Army denies murder of Kachin teachers

Army denies murder of Kachin teachers

The Burmese army has denied responsibility for the murder and apparent rape of two Kachin volunteer students in northern Shan State last week.

The army refuted widespread accusations of its culpability through a statement released by the Burmese Ministry of Information and military owned newspaper Myawady on 29 January.

The report preempts the findings of an ongoing investigation conducted by a town administrator, a local policeman, a Baptist clergyman and a member of a local armed ethnic group.

The team are yet to officially disclose their findings of their investigation in to the deaths of Maran Lu Ra and Tangbau Khawn Nan Tsin, aged 20 and 21. Their bodies were discovered mutilated and partly naked in a Baptist Church complex in the town of Pangsai in the Muse district on 20 January.

“According to findings by the Myanmar [Burma] police force and the investigation team, it can be concluded that the Tatmadaw [Burmese army] men can not be the perpetrators,” the report reads.

The Burmese army’s 503rd Light Infantry Battalion was encamped in the village on the evening of the 19th, when the murder is thought to have taken place.

Their presence has lead to widespread speculation that Burmese soldiers are to blame.

The Kachin Baptist Church on 23 January addressed a letter to President Thein Sein, calling for independent investigation into the murders.

“Although the 503rd Light Infantry Battalion have denied that its troops committed the crime, the general public assume that is in fact what happened,” the letter read.

“In order to clear up the public’s suspicion of the Tatmadaw, we call for an urgent investigation into the case.”

Reverend Lama Raw, of the Kachin Baptist Church pointed to the Burmese army’s history of committing such crimes.

“As the girls are dead, they can’t point out who killed them. As we didn’t see it, we can’t just point the finger,” he told DVB. “But everyone knows who it is who commits crimes like this in our country among armed groups. There is no need to go to an astrologer for that.”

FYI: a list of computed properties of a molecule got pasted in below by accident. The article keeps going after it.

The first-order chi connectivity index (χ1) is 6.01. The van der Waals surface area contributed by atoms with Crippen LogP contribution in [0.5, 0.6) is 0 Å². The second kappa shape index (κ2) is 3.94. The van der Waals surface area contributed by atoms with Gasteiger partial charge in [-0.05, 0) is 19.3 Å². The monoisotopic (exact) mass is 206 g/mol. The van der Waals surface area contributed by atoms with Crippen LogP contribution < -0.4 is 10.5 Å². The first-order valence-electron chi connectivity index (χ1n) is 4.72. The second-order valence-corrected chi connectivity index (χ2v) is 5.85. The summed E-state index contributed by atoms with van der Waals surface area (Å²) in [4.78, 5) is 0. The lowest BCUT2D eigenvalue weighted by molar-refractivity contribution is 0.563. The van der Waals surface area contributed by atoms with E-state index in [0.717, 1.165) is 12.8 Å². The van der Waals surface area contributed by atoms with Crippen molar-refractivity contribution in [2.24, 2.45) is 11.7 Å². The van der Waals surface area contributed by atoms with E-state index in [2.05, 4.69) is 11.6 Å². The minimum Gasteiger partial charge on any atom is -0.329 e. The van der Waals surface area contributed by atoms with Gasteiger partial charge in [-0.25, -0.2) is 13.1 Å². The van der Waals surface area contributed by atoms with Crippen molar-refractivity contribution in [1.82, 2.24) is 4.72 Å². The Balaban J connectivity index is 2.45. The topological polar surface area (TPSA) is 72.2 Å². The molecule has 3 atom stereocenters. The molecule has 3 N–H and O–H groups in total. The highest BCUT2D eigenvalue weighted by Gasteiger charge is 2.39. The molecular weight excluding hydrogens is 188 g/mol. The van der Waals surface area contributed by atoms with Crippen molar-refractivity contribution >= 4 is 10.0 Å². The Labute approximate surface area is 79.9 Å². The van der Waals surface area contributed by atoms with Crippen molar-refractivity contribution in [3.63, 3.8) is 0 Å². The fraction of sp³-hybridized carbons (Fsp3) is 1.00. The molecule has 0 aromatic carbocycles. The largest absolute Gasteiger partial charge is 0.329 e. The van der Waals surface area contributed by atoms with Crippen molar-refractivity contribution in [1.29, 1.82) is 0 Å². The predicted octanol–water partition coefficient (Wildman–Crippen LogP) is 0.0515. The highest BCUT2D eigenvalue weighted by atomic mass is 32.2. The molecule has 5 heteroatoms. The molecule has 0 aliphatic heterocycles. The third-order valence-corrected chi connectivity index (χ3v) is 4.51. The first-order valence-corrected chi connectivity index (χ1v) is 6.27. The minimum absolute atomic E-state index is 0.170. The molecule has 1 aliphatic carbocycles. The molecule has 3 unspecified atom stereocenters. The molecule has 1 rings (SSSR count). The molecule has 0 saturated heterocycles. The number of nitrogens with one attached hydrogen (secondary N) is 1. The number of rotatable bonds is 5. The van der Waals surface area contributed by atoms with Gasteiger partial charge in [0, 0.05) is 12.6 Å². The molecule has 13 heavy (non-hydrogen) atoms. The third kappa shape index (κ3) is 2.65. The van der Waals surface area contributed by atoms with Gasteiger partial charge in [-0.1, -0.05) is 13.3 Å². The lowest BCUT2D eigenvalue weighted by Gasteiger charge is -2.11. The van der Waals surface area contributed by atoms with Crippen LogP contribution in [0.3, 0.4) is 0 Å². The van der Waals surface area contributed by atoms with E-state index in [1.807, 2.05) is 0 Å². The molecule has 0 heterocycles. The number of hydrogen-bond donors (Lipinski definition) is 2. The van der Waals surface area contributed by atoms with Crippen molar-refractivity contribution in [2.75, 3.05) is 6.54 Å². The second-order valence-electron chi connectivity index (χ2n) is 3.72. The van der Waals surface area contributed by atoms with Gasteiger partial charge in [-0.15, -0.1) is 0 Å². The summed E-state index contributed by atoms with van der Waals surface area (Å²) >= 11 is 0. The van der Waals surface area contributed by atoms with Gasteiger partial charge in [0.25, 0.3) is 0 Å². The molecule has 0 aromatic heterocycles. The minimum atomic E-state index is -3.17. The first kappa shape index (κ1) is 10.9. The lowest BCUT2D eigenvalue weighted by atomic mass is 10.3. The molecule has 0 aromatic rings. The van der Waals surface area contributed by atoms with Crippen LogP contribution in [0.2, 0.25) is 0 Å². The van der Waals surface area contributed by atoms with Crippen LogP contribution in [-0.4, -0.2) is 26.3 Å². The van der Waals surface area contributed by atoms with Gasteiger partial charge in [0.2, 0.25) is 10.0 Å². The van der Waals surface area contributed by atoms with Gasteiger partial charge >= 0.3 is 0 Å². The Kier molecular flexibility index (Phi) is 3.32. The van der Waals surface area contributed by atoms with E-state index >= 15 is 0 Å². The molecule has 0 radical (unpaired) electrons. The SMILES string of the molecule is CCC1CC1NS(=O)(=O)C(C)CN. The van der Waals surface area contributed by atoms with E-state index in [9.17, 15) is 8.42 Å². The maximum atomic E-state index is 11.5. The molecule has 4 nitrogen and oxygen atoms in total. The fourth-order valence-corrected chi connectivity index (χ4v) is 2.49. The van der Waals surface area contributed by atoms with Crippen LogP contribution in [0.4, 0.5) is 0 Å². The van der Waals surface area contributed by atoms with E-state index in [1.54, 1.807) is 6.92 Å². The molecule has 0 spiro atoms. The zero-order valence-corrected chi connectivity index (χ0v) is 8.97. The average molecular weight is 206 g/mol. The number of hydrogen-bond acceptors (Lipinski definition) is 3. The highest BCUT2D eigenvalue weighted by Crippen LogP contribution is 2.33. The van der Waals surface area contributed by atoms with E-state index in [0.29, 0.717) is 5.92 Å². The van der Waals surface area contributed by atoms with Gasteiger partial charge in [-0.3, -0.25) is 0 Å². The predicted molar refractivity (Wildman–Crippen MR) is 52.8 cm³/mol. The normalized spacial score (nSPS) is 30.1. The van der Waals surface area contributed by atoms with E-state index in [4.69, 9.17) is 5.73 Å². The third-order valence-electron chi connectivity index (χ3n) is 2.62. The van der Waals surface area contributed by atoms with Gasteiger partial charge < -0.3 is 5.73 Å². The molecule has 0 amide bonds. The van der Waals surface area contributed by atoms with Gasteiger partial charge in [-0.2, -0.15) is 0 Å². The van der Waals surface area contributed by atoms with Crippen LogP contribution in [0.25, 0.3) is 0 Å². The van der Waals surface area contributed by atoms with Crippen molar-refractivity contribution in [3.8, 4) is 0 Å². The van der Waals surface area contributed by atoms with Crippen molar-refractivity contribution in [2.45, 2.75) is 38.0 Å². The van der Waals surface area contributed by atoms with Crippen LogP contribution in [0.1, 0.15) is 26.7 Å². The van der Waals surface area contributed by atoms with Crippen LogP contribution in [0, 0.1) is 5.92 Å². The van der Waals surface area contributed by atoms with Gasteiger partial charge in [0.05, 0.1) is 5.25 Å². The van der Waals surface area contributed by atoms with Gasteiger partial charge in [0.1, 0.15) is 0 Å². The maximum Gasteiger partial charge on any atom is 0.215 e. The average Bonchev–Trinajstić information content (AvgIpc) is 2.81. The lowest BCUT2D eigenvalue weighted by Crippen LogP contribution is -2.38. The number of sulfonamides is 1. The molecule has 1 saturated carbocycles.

He said that the army has attempted to provide the family of the two girls with monetary compensation.

“We don’t know how much there was but the parents refused to accept it. They apparently told the army officials that the Kachin Baptist Church is dealing with the case on their behalf, so they would not accept the money without our acknowledgement.”

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Thursday’s army statement warned that legal action would be taken against media outlets who have published “libellous” stories on the matter.

“Legal action will be pursued against these false claims about the Tatmadaw once the truth is uncovered,” the report reads.

However Zaw Thet Htwe, of Burma’s Interim Press Council said media organisations were within their rights to report on speculation.

“It was not just an ordinary crime, but a very brutal one. The media has the responsibility to ensure that justice prevails and to provide detailed information to the public.

“Any citizen or institution has the right to seek legal action if they deem that the media has passed its remit and committed libel. But it is not legally possible to sue the media for reporting speculation.”

Correction: This article was edited on 30 January 2015 to clarify that the Burmese army had not conducted their own investigation, and were preempting the results of the four person investigation team.

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